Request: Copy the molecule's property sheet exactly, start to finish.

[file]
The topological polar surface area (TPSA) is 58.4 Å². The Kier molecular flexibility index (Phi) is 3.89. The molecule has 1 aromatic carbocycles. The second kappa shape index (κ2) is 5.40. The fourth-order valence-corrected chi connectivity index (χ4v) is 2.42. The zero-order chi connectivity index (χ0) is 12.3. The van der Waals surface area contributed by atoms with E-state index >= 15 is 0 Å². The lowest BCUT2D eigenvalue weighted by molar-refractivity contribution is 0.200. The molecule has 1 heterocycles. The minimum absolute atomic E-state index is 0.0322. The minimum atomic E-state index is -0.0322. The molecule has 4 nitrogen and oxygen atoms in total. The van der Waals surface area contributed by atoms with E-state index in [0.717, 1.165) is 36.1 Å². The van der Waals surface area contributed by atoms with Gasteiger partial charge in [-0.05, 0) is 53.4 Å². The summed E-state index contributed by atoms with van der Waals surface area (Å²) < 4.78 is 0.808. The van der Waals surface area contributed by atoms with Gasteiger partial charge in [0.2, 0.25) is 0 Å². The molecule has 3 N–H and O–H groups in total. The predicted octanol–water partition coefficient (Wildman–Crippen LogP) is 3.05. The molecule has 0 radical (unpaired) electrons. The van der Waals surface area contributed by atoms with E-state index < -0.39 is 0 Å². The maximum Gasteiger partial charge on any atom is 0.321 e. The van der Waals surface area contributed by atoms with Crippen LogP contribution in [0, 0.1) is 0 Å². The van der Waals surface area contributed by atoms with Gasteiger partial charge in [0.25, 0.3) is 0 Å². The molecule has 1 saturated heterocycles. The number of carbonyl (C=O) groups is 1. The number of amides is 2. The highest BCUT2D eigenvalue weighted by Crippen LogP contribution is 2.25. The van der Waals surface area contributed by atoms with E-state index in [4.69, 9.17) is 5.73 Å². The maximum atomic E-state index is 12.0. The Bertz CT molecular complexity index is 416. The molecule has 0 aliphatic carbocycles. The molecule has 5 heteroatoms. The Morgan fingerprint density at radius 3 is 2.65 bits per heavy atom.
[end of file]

The topological polar surface area (TPSA) is 58.4 Å². The Kier molecular flexibility index (Phi) is 3.89. The molecule has 1 aromatic carbocycles. The second kappa shape index (κ2) is 5.40. The fourth-order valence-corrected chi connectivity index (χ4v) is 2.42. The zero-order chi connectivity index (χ0) is 12.3. The van der Waals surface area contributed by atoms with E-state index >= 15 is 0 Å². The lowest BCUT2D eigenvalue weighted by molar-refractivity contribution is 0.200. The molecule has 1 heterocycles. The minimum absolute atomic E-state index is 0.0322. The minimum atomic E-state index is -0.0322. The molecule has 4 nitrogen and oxygen atoms in total. The van der Waals surface area contributed by atoms with E-state index in [0.717, 1.165) is 36.1 Å². The van der Waals surface area contributed by atoms with Gasteiger partial charge in [-0.05, 0) is 53.4 Å². The summed E-state index contributed by atoms with van der Waals surface area (Å²) < 4.78 is 0.808. The van der Waals surface area contributed by atoms with Gasteiger partial charge in [0.2, 0.25) is 0 Å². The molecule has 3 N–H and O–H groups in total. The predicted octanol–water partition coefficient (Wildman–Crippen LogP) is 3.05. The molecule has 0 radical (unpaired) electrons. The van der Waals surface area contributed by atoms with E-state index < -0.39 is 0 Å². The maximum Gasteiger partial charge on any atom is 0.321 e. The van der Waals surface area contributed by atoms with Crippen LogP contribution in [0, 0.1) is 0 Å². The van der Waals surface area contributed by atoms with Gasteiger partial charge in [0.25, 0.3) is 0 Å². The molecule has 1 saturated heterocycles. The number of carbonyl (C=O) groups is 1. The number of amides is 2. The highest BCUT2D eigenvalue weighted by Crippen LogP contribution is 2.25. The van der Waals surface area contributed by atoms with E-state index in [4.69, 9.17) is 5.73 Å². The maximum atomic E-state index is 12.0. The Bertz CT molecular complexity index is 416. The molecule has 0 aliphatic carbocycles. The molecule has 5 heteroatoms. The Morgan fingerprint density at radius 3 is 2.65 bits per heavy atom.